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Sunday menu on Genetic manipulation - 4 items from INDEPENDENT



One brit newspaper has several items which I'm combining. It's amazing
when you compare such publication with the almost complete silence on the
subject in the U$A. But they have more important fish to fry, don't they?

But it's just possible that the brit's discussion may be helpful to
non-brits. Thepossibility of GM problems is not limited by national
boundaries.

 Cheers 
MichaelP
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Sunday Independent (London) Feb 28, 1999

Third World rejects GM

By Geoffrey Lean, Environment Correspondent

The world's hungriest nations have resolved to oppose genetically modified
foods. A senior Ethiopian government official last night told the
Independent on Sunday they were "absolutely united" in resisting US plans
to "decide what we eat".

Dr Tewolde Gebre Egziabher was speaking after last week's talks collapsed
in Cartagena, Colombia, following the United States' accusation that the
developing countries were endangering free trade. An international treaty
to regulate trade in GM produce had been discussed by 132 nations.

The revolt will strike a chord in the West, with many associating the 1980
Ethiopia famines - which sparked Live Aid - with severe food shortages.
Some biotechnology firms have consistently argued that GM crops' increased
resistance to parasites and disease makes them suitable for the Third
World.

Dr Egziabher, the senior Third World negotiator at the talks, said Third
World resistance to the imposition of GM crops was increasing. Last week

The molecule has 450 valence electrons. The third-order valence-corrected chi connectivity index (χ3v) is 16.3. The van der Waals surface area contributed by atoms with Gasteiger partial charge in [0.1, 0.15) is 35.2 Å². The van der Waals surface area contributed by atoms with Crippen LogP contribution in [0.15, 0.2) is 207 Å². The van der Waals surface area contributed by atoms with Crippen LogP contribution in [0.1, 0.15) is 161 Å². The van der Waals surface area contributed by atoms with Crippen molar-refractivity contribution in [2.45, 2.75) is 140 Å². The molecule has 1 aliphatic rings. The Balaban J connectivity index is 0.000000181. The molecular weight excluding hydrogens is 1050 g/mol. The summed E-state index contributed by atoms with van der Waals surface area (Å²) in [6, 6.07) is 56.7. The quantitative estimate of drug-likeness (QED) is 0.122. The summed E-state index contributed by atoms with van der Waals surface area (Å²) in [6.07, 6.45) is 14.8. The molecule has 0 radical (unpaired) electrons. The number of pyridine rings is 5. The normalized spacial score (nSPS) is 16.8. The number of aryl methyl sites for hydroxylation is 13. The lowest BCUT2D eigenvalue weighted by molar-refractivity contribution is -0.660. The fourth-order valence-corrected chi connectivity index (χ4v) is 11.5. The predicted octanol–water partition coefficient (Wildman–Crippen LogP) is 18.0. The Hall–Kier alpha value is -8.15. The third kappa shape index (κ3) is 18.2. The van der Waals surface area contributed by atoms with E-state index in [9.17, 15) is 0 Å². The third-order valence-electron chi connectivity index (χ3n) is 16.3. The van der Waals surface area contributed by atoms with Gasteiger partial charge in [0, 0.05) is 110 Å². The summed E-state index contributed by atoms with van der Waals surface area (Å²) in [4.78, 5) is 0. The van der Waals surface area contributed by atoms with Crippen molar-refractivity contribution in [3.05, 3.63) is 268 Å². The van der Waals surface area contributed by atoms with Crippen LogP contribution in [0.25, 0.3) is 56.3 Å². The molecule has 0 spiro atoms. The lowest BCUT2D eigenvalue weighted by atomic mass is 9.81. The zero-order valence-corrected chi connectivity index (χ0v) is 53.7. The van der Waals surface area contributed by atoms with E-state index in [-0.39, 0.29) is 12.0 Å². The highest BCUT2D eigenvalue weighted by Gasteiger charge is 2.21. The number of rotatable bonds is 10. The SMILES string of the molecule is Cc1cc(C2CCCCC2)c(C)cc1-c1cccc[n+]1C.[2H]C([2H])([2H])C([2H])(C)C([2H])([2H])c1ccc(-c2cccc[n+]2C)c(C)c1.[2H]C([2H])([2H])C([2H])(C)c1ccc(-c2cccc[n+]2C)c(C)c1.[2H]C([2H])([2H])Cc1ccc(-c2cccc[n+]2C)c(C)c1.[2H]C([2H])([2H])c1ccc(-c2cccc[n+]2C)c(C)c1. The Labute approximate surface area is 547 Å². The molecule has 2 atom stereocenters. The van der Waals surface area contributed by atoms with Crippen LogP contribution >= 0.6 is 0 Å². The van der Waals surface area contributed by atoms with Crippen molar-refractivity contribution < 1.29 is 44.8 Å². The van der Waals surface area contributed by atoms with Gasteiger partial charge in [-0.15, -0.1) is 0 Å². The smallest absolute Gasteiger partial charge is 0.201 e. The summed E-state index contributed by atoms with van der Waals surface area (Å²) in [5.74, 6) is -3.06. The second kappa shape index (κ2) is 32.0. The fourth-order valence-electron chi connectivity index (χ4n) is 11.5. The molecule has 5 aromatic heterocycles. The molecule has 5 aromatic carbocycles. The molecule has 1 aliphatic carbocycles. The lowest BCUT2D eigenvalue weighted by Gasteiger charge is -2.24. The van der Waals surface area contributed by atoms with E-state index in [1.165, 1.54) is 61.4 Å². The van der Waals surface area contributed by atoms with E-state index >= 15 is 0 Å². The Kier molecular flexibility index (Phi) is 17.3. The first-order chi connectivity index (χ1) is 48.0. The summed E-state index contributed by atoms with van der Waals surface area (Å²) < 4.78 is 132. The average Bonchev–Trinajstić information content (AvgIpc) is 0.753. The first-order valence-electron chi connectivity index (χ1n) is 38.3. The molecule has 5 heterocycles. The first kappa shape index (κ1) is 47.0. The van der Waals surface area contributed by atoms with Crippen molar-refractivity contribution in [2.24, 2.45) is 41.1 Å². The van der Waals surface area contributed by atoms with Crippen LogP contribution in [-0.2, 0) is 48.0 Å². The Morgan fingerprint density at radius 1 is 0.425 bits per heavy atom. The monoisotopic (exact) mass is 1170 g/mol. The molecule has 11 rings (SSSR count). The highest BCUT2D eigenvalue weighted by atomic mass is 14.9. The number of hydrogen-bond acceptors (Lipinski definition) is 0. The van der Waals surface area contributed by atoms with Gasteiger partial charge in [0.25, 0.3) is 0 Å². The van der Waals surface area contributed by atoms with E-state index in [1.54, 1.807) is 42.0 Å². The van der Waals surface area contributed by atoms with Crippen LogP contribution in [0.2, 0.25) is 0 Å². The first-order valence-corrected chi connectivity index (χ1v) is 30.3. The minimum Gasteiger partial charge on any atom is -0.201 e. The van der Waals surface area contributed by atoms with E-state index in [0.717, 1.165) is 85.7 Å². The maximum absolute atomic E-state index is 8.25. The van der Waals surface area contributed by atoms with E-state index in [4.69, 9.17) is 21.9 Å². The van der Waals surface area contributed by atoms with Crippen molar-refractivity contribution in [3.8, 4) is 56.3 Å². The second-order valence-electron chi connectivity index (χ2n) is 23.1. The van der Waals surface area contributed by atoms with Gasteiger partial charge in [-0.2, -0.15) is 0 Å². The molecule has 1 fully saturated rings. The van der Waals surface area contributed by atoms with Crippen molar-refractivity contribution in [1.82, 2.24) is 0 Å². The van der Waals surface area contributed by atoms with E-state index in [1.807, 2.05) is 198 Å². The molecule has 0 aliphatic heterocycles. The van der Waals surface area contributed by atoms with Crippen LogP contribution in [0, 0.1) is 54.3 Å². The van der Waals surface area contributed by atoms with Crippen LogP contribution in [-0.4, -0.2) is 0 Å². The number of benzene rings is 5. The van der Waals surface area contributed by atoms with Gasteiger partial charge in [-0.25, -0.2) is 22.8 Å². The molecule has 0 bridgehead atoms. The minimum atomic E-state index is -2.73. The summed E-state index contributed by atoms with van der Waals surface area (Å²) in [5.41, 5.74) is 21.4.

the government of Rio Grande do Sul, in Brazil, the country's second
largest soya-producing region, said it would ban the planting of GM beans
produced by the US giant, Monsanto. And India's Supreme Court stopped
trials of GM cotton.

The Third World's tough stance undermines the biotech companies'
justification for GM crops - that they will help end world hunger; Dr
Egziabher said that instead they could worsen the plight of the hungry.

The developing countries insisted the US and other food exporters ship GM
foods separately from normal ones, and seek their "prior informed consent"
before exporting. But the US and five other exporting countries -
including Canada, Australia and Argentina - fear Third World countries
would boycott GM produce.


 ========================== 

Sunday Independent (London) Feb 28, 1999

GM Foods - The price of disaster will not be paid by those responsible

There is a gaping hole in the law, says Justine Thornton. Farmers, not
seed companies, may be held to blame for any damage

Who takes responsibility if the worst does happen and huge "superweeds"
darken our skyline and our wildlife disappears as a result of GM crops?
The law governing genetically modified organisms avoids this question,
with the result that nothing can be done about the loss of any wildlife
and farmers, rather than the seed companies, may find themselves in the
firing line.

The UK was one of the first countries in the European Community to develop
a legal framework for genetic engineering and laws governing the
deliberate release of genetically modified organisms have been in place
since 1990. Anyone wishing to release GM organisms into the environment,
or market them, must apply to the Government for consent. The application
must be advertised in local newspapers and must include an assessment of
the risks to human health and the environment.

The laws do not, however, go on to consider who will take responsibility
for the consequences of growing the crops. In the absence of any specific